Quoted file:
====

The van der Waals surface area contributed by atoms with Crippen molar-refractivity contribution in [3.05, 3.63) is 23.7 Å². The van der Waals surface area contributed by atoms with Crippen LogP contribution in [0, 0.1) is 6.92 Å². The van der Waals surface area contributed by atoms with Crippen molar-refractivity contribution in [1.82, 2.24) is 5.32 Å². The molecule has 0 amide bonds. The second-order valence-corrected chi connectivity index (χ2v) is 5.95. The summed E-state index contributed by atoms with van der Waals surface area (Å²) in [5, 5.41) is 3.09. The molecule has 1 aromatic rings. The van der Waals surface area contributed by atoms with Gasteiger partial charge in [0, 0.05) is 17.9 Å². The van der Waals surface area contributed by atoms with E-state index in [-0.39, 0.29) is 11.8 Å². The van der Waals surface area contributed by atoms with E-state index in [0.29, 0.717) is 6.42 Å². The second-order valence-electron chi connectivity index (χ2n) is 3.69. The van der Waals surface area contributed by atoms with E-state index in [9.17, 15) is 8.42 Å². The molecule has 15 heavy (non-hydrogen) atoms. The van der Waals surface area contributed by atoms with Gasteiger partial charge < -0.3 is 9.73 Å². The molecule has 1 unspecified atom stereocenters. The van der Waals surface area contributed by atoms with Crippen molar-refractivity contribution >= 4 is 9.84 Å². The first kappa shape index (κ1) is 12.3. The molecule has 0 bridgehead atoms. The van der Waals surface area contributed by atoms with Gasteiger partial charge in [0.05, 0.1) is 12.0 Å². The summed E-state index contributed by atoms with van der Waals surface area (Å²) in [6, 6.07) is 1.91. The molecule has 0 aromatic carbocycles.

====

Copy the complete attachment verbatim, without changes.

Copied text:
The van der Waals surface area contributed by atoms with Crippen molar-refractivity contribution in [3.05, 3.63) is 23.7 Å². The van der Waals surface area contributed by atoms with Crippen LogP contribution in [0, 0.1) is 6.92 Å². The van der Waals surface area contributed by atoms with Crippen molar-refractivity contribution in [1.82, 2.24) is 5.32 Å². The molecule has 0 amide bonds. The second-order valence-corrected chi connectivity index (χ2v) is 5.95. The summed E-state index contributed by atoms with van der Waals surface area (Å²) in [5, 5.41) is 3.09. The molecule has 1 aromatic rings. The van der Waals surface area contributed by atoms with Gasteiger partial charge in [0, 0.05) is 17.9 Å². The van der Waals surface area contributed by atoms with E-state index in [-0.39, 0.29) is 11.8 Å². The van der Waals surface area contributed by atoms with E-state index in [0.29, 0.717) is 6.42 Å². The second-order valence-electron chi connectivity index (χ2n) is 3.69. The van der Waals surface area contributed by atoms with E-state index in [9.17, 15) is 8.42 Å². The molecule has 15 heavy (non-hydrogen) atoms. The van der Waals surface area contributed by atoms with Gasteiger partial charge < -0.3 is 9.73 Å². The molecule has 1 unspecified atom stereocenters. The van der Waals surface area contributed by atoms with Crippen molar-refractivity contribution >= 4 is 9.84 Å². The first kappa shape index (κ1) is 12.3. The molecule has 0 bridgehead atoms. The van der Waals surface area contributed by atoms with Gasteiger partial charge in [0.05, 0.1) is 12.0 Å². The summed E-state index contributed by atoms with van der Waals surface area (Å²) in [6, 6.07) is 1.91. The molecule has 0 aromatic carbocycles.